Additionally, it's often laborious and expensive to conduct a function point count, especially on preexisting software. Most important, the preeminent function point showstopper is political. Because it hasn't been accepted into the mainstream, function point count use is so limited that many managers don't see the need to learn to do the counts and use them.
What the ++ Entails
In the spirit of a columnist, the strengths of my capabilities lie more in pointing out problems than in solving them! Because I don't have a solution to determine how to either extend function points or take a similar approach that would be as effective at measuring application functionality sizes in today's environments, I'll present a few additional requirements that draw upon the key merits of function points (consistency, life-cycle appropriateness, and independence):
The application functionality sizing should be consistent regardless of the technology used for development.
The application functionality sizing should take into account integration with other systems, service-oriented architecture usage, and the use of frameworks and third-party software.
The sizing process should handle efforts that target applications with different expected longevity appropriately (such that quick-and-dirty applications are sized smaller than applications that you expect to be in production for many years).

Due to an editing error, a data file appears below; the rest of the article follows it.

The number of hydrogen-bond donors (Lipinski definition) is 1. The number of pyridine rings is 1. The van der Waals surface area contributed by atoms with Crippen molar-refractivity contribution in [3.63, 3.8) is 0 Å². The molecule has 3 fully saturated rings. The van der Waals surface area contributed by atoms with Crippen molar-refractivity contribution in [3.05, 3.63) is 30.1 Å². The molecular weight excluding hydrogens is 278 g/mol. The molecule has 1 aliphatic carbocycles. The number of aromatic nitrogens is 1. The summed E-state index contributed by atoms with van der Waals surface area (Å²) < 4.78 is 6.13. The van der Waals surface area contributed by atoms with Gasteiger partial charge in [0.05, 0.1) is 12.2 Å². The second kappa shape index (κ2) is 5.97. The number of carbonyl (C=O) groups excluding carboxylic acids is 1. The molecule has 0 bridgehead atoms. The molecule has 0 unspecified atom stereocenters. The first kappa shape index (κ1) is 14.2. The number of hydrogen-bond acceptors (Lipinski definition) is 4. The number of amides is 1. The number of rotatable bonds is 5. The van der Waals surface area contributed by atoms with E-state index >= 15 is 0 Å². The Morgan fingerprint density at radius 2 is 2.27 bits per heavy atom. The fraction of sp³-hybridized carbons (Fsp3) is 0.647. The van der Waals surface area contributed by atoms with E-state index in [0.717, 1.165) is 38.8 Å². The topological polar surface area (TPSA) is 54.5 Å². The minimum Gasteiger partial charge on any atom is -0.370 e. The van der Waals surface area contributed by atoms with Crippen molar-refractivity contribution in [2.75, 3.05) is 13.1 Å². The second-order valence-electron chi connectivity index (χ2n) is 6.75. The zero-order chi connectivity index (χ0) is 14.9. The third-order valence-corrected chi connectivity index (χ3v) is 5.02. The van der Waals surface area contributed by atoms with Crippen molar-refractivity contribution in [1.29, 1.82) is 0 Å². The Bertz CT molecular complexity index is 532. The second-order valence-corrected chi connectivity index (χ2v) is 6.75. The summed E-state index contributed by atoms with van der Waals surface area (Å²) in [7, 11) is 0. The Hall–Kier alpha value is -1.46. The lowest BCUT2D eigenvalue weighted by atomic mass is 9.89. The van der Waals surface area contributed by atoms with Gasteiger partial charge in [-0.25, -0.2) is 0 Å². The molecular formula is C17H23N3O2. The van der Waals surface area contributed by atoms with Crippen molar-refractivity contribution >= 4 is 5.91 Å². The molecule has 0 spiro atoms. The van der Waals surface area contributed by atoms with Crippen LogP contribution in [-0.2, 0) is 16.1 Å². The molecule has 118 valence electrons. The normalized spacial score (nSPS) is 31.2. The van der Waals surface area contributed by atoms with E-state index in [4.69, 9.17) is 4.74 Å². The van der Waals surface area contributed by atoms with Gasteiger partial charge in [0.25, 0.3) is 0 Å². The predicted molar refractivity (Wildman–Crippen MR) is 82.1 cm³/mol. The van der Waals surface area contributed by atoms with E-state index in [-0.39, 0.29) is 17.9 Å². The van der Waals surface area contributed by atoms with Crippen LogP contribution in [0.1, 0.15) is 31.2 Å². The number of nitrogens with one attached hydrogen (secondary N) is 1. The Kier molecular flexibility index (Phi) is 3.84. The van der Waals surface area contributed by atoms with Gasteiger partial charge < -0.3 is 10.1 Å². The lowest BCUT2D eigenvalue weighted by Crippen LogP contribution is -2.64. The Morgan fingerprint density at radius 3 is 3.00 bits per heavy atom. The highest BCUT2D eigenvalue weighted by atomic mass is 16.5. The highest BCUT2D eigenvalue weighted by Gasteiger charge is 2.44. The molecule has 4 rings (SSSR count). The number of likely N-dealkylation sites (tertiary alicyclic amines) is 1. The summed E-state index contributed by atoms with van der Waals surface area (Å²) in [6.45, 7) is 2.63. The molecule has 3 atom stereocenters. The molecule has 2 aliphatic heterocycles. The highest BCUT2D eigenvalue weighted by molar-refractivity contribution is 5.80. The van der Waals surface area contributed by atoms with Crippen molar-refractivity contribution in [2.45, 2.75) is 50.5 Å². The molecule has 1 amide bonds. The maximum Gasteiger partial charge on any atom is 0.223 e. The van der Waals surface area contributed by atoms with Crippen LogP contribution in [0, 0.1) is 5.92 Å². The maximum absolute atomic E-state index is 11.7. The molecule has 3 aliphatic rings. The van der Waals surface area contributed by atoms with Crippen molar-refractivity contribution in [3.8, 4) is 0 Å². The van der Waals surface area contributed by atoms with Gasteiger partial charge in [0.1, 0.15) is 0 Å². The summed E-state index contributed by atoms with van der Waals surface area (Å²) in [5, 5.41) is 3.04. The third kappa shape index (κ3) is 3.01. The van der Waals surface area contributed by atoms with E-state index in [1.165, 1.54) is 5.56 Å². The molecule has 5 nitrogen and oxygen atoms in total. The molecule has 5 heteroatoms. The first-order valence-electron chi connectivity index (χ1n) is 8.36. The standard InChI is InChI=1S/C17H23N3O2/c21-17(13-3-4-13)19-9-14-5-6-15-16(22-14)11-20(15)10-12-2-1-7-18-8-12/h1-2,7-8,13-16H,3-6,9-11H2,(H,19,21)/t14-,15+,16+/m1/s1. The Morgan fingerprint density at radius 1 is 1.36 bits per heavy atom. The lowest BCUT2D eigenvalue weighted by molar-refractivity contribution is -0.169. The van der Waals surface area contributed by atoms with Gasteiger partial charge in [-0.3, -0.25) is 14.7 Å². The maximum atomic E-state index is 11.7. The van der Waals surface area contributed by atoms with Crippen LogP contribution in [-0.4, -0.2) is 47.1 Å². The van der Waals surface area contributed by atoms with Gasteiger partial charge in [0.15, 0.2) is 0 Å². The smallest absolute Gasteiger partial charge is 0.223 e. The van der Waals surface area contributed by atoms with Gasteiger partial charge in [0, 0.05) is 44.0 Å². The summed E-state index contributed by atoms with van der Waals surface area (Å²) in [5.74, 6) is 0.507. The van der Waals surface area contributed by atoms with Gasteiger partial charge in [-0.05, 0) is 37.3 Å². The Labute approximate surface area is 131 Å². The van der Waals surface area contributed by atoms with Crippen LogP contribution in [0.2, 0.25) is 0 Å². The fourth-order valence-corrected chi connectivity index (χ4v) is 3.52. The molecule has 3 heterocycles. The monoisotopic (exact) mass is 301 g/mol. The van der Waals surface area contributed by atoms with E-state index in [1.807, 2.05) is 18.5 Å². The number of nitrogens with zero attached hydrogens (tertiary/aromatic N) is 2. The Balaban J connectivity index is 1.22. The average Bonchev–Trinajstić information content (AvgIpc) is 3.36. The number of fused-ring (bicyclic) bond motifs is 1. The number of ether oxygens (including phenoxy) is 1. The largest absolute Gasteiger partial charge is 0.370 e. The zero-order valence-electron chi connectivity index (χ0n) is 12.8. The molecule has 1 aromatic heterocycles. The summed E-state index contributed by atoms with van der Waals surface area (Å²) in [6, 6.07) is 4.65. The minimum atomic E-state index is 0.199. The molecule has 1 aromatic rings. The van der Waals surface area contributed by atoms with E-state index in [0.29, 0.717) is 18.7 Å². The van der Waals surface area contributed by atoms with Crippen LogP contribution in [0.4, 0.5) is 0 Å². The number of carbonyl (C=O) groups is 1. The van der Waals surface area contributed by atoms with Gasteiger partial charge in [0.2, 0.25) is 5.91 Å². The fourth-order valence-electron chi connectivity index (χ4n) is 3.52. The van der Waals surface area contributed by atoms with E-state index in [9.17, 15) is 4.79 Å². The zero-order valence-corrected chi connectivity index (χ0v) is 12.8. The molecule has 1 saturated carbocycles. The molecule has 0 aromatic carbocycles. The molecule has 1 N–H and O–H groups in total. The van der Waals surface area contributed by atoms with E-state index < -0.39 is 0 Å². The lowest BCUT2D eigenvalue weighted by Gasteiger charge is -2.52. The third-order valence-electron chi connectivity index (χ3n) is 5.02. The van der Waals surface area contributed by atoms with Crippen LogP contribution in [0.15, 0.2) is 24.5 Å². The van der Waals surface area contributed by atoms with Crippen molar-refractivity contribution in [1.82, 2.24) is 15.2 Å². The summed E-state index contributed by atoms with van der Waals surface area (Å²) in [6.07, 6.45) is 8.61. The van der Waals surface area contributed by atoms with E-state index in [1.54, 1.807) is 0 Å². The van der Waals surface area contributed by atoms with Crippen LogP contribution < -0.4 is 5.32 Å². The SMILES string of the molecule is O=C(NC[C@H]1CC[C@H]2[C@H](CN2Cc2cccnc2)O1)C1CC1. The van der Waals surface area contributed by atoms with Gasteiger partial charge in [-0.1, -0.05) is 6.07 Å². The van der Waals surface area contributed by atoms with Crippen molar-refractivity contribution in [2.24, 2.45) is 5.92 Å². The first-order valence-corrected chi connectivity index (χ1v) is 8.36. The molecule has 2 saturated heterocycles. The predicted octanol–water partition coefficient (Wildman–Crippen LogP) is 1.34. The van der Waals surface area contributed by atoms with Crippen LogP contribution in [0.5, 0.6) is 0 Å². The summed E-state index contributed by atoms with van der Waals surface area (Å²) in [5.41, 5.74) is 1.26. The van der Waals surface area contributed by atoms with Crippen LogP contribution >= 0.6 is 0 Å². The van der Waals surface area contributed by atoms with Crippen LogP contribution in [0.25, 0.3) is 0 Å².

The quantification of the functionality size of a completed application must be able to be automated. It would be especially slick if tools such as UML designers could provide this capability as well.
Developing software for reusability should affect the application functionality size.
The sizing of more complex algorithms (I envision a relative scale based on a number of standard algorithms that can be used as comparison points) should be handled in a way that it appropriately affects the application size.
I hope that a reader who's smarter and more capable than I am (or at least one who has more spare time) will be able to develop a way to size applications within the boundary of these requirements. IT managers will celebrate in the streets once they have the ability to accurately measure an application's size and use that information to measure their departments. In the meantime, I'll keep looking for meaning in my ability to finish this two man-hour column in less than 90 minutes.
Robert Northrop was formerly a director of design and development with Tallan, a professional services company specializing in developing custom technology solutions for its clients. Northrop now is an MBA student at the University of Virginia Darden Graduate School of Business Administration.
Brooks, F.P., The Mythical Man Month, Addison Wesley, 1975.